When two large French banks had their credit rating reduced on Wednesday, the French government and the Banque de France were jubilant.
Perverse, those French? Not really. The French government and central government had a point. The bad news was, in some ways, good news. The downgrade, much feared by the markets, turned out to be tiny and, in a sense, a vote of confidence. The two French banks, Société Générale and Crédit Agricole, were notched down to the same AA3/AA2 levels enjoyed by most other banks in Europe, including HSBC, Barclays and Deutschebank. Another French bank, BNP Paribas, was left at AA2 – above many other Euro banking giants.
That was not much heard on the 24-hour news channels, which reported dolefully every half-hour that Société Générale and Crédit Agricole had been downgraded by Moody's. France, it was implied, was on its way to a banking crisis.
But listen to the opinion of Moody's. "French banks are solid. Their ratings remain high in global terms and among the highest in Europe. They remain profitable and well capitalised."
Banking crise, what banking crise? Significantly, the market reaction to Moody's announcement was cautiously positive. French bank shares, under severe pressure since May, climbed modestly, even before the announcement on Thursday that five central banks were turning on a dollar liquidity tap for all European banks.
Talk of a massive recapitalisation of French banks, even of nationalisation, has, it seems, been misplaced and even, in some cases, mischievous. The alleged "high exposure" of French banks to Greek debt comes to around €50bn. Admittedly, French banks, unlike some competitors, have taken only a 20 per cent "mark down" on the value of their Greek debts, compared to the 60 per cent loss predicted by markets. Even a 100 per cent Greek default, however, would not come close to ruining any French bank.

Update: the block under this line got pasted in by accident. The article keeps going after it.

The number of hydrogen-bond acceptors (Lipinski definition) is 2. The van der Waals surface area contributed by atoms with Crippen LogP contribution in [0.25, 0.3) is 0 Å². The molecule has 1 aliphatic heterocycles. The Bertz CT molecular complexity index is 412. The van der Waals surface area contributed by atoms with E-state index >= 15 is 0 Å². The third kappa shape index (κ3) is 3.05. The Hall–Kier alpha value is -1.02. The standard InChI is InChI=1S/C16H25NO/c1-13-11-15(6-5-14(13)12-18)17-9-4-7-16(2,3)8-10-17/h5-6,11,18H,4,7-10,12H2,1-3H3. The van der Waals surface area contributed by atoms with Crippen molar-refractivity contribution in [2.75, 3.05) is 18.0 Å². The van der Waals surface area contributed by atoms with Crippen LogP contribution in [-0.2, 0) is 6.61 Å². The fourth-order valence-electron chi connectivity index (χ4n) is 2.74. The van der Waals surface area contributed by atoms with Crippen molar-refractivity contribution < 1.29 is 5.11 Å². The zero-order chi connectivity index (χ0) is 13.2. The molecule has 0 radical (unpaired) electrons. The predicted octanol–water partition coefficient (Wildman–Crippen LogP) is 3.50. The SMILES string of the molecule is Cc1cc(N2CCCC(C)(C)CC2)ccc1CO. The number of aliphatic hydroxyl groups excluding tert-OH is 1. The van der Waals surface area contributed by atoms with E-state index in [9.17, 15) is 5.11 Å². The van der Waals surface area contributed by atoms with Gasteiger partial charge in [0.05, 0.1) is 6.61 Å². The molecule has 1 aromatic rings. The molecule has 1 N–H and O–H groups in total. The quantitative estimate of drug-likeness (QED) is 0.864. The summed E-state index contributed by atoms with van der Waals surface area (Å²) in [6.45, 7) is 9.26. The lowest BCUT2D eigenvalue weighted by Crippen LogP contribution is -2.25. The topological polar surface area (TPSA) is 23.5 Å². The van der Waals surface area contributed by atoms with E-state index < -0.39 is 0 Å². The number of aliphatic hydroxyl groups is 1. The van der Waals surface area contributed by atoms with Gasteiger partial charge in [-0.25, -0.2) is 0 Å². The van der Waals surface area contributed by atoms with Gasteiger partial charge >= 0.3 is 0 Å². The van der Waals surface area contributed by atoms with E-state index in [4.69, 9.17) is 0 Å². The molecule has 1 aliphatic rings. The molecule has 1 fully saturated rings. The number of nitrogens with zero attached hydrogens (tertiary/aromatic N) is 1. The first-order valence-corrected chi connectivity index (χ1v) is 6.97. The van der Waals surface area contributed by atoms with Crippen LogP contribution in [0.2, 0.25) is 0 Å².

The wider euro crisis meant French banks have been denied cheap access to dollars by the US money markets. But that problem applied, until the central bank dollar tap was opened, to all banks in the eurozone.
French banks and government officials have been especially angered by some of the reporting in what they call the "Anglo-Saxon" press. SocGen is seeking €1m damages from the Mail on Sunday for a story claiming it was teetering on the edge of ruin. BNP Paribas has asked the French stock market to investigate an article in the Wall Street Journal last week which quoted a senior bank official as saying BNP had been denied all access to dollar markets. Both stories led to sharp falls in the banks' share prices. Both were untrue.
French banks have problems like any European banks. The present euro crisis, whatever else it may do, is already forcing a historic shift in the traditional model of French banking.
Both Société Générale and BNP Paribas have announced that they plan to shrink their operations, especially foreign operations (by 10 per cent in the case of BNP Paribas) to meet the new "Basle 3" international targets for percentages of "own funds" held by banks. If the euro crisis descends into full-scale calamity – say, a Spanish or Italian default – French banks would be in real trouble. But so would British banks and all Western banks and all economies.
None of that explains the market bullying of French banks in the past four months. Recriminations have been flying. The former European commissioner, Jacques Delors, has even blamed the former French finance minister, Christine Lagarde. By calling for an urgent recapitalisation of French and other European banks, she had, he said, fuelled the speculation.
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